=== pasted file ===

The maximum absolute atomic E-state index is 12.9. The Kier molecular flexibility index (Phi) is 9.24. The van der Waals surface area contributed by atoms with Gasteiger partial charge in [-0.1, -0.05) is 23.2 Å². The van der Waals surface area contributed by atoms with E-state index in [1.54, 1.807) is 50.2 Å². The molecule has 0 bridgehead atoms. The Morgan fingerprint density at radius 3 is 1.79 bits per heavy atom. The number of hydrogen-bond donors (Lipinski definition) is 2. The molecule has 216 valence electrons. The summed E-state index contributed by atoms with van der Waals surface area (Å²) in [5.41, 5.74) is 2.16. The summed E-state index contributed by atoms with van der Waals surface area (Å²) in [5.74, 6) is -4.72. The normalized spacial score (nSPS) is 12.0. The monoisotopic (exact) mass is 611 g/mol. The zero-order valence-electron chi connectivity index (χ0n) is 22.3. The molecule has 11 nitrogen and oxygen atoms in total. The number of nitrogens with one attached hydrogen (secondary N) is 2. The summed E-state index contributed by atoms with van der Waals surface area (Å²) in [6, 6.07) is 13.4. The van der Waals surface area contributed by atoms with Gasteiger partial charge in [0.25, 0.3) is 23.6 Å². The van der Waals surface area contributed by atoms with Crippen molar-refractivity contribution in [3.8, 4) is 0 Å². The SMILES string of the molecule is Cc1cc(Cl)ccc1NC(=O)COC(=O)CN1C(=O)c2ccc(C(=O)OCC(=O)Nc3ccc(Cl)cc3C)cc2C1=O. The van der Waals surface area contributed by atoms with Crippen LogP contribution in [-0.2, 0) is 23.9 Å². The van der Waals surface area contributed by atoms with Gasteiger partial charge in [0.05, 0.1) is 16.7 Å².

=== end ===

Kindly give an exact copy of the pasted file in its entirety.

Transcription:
The maximum absolute atomic E-state index is 12.9. The Kier molecular flexibility index (Phi) is 9.24. The van der Waals surface area contributed by atoms with Gasteiger partial charge in [-0.1, -0.05) is 23.2 Å². The van der Waals surface area contributed by atoms with E-state index in [1.54, 1.807) is 50.2 Å². The molecule has 0 bridgehead atoms. The Morgan fingerprint density at radius 3 is 1.79 bits per heavy atom. The number of hydrogen-bond donors (Lipinski definition) is 2. The molecule has 216 valence electrons. The summed E-state index contributed by atoms with van der Waals surface area (Å²) in [5.41, 5.74) is 2.16. The summed E-state index contributed by atoms with van der Waals surface area (Å²) in [5.74, 6) is -4.72. The normalized spacial score (nSPS) is 12.0. The monoisotopic (exact) mass is 611 g/mol. The zero-order valence-electron chi connectivity index (χ0n) is 22.3. The molecule has 11 nitrogen and oxygen atoms in total. The number of nitrogens with one attached hydrogen (secondary N) is 2. The summed E-state index contributed by atoms with van der Waals surface area (Å²) in [6, 6.07) is 13.4. The van der Waals surface area contributed by atoms with Gasteiger partial charge in [0.25, 0.3) is 23.6 Å². The van der Waals surface area contributed by atoms with Crippen molar-refractivity contribution in [3.8, 4) is 0 Å². The SMILES string of the molecule is Cc1cc(Cl)ccc1NC(=O)COC(=O)CN1C(=O)c2ccc(C(=O)OCC(=O)Nc3ccc(Cl)cc3C)cc2C1=O. The van der Waals surface area contributed by atoms with Crippen LogP contribution in [-0.2, 0) is 23.9 Å². The van der Waals surface area contributed by atoms with Gasteiger partial charge in [0.05, 0.1) is 16.7 Å².